Thursday, August 21, 2014


While I'm in New Iberia, Louisiana on a mercy mission, I feel grateful to be back in my home for a brief visit, but I'd forgotten about the humidity that smothers me every time I step outdoors.  Several days ago, I left a climate of 70 and 80-degree temperatures on The Mountain at Sewanee, Tennessee, and I haven't adjusted to Louisiana heat yet. By the time I leave Sunday, I should be somewhat acclimated but happy to return to cooler climes.

However, one of the pleasures of returning to "The Berry," as we call New Iberia, is the opportunity to graze in my library here and read books about Louisiana that I've collected for more than forty years. This morning, I began looking for a book with which to entertain myself rather than search for one that contained historical information as I usually do. I discovered a book entitled Cajun Folktales by J. J. Reneaux tucked away in a corner with more serious volumes about the history and ethnicity of Louisiana.

Jean Sot is a fellow I most enjoy reading about in Cajun stories, but I had never read the one about this foolish character that Reneaux includes in her volume. The story supposedly circulated around Mamou, Louisiana, legendary home of Jean Sot, and was told by Shirley Bergeron, a well-known Cajun musician and songwriter.  According to this tale, Jean Sot, who was noted for being not-so-smart, married someone equally foolish and, as Reneaux relates, "their two heads together were twice as foolish as Jean Sot's one moss-filled head by itself."

Jean Sot had never enjoyed the benefits of either telephone or electricity, and where he lived people still plowed with mules and traveled by wagon. So when a truck pulled up on property next to Jean Sot's land, and men began pulling long poles from what Jean Sot called a "pick-'em up truck" and digging deep holes to put the poles in, he was puzzled. With ropes and pulleys, the men raised the poles until they stood as tall as trees, a formidable sight for this simple country boy to view.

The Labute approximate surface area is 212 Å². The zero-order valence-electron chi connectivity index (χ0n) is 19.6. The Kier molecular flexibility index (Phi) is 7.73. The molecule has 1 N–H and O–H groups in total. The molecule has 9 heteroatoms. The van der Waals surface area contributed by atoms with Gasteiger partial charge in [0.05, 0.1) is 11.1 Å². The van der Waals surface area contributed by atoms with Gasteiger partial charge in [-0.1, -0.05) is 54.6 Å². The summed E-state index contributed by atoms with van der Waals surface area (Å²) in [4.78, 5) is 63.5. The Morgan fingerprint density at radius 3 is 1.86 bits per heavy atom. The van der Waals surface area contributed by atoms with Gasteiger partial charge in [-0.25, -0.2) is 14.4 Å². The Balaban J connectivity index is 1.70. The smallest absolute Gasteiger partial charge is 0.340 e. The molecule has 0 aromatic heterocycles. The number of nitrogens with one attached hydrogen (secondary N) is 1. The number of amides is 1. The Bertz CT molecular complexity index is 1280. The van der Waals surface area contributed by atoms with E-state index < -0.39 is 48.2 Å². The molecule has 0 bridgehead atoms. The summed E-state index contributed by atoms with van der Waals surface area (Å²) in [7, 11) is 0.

Jean Sot approached the men and asked what they planned to do with the tall poles. The crew boss, puzzled about Jean Sot's ignorance, told him they were going to string some wire between the poles. As they were talking, several men climbed the poles and began stringing wire between what Jean Sot perceived were fence posts.

Jean Sot ran off screaming "Aaiiee," and after he reached home, he commanded his wife to start packing. As his wife loved her home, she refused to comply with her foolish husband's request, and when Jean Sot explained that workmen had invaded the property next door to put up huge fences with posts as tall as trees and were stringing heavy wire between them, she scoffed at him. Cajuns, like Missourians, want to be shown the truth, so Jean Sot took his wife to the work scene and pointed at the fence. "See for yourself," he said. "I tell you one thing, Chere, they're not building that fence for no ordinary animal."

When Jean Sot's wife saw the fence, she was astounded and shook with fear. She agreed that they needed to get home tout de suite and pack up because they weren't going to live next door "to no giant cows."  And the foolish couple moved away from Mamou.

Such is the folklore about Jean Sot and his foolish wife. When this story is narrated aloud by an accomplished raconteur, complete with dialogue and hand embellishments, listeners agree that Cajun folk tales are alive with the joie de vivre that is the hallmark of the Cajun culture.
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